Investigation of State and Trait Anxiety in Oncology Patients ReceivingTherapeutic Massage During Chemotherapy
MetadataShow full item record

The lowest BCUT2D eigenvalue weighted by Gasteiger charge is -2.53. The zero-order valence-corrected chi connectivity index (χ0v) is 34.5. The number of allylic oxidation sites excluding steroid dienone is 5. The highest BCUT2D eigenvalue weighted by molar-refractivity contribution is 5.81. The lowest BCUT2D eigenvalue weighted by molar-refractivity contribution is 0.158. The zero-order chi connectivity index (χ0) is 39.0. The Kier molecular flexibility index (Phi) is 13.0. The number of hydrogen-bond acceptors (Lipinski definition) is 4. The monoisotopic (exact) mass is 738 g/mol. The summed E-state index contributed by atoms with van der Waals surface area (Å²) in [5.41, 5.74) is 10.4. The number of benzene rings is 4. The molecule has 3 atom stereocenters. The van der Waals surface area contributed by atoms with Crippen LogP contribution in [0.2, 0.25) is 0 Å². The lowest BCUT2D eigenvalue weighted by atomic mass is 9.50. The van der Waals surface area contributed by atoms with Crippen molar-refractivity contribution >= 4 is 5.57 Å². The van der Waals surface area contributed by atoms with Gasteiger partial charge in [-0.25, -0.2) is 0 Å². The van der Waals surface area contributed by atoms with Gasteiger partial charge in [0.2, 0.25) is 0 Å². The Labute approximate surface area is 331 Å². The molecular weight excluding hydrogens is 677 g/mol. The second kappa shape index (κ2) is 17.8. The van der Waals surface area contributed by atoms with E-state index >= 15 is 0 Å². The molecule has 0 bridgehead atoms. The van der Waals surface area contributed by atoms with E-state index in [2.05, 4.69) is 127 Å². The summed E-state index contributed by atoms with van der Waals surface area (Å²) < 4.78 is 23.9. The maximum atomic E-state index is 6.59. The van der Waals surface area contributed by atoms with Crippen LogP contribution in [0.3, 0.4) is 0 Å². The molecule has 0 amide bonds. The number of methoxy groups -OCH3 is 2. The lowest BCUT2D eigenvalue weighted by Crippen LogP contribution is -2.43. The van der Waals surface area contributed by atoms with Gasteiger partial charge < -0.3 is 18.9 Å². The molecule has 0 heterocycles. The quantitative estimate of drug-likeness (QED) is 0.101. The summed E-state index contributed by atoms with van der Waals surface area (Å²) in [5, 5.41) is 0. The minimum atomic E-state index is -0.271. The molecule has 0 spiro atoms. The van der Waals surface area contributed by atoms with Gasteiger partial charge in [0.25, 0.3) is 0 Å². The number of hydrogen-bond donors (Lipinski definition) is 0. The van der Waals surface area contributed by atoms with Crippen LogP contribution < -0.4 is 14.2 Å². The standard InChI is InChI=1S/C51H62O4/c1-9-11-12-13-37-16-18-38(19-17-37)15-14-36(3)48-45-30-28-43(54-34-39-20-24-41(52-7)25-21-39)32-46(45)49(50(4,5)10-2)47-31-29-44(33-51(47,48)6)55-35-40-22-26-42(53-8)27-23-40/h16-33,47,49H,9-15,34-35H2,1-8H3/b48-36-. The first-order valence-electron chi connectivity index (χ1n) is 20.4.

Anxiety is common among cancer patients and can affect a patient's treatment compliance, symptoms relating to treatment, and one’s quality of life. Depression and anxiety can also cause patients to not want to receive anticancer treatments, which can have a negative effect on survival rates, one’s diagnosis, and continued treatment plan. Anxiety was measured using Charles Spielberger’s STAI (State-Trait Anxiety Inventory) anxiety model, which compares State Anxiety (S-Anxiety) and Trait Anxiety (T-Anxiety). S-Anxiety is defined as an emotional state due to a stressor. T-Anxiety is when one feels anxiety or stress as a result of fear. The purpose of this study was to investigate if first-time cancer patients receiving a shoulder massage during chemotherapy would report a reduction in stress and anxiety following the massage. It was hypothesized that there would be a significant reduction in anxiety levels measured before and after chemotherapy for participants receiving a shoulder and neck massage during treatment compared to participants not receiving a massage.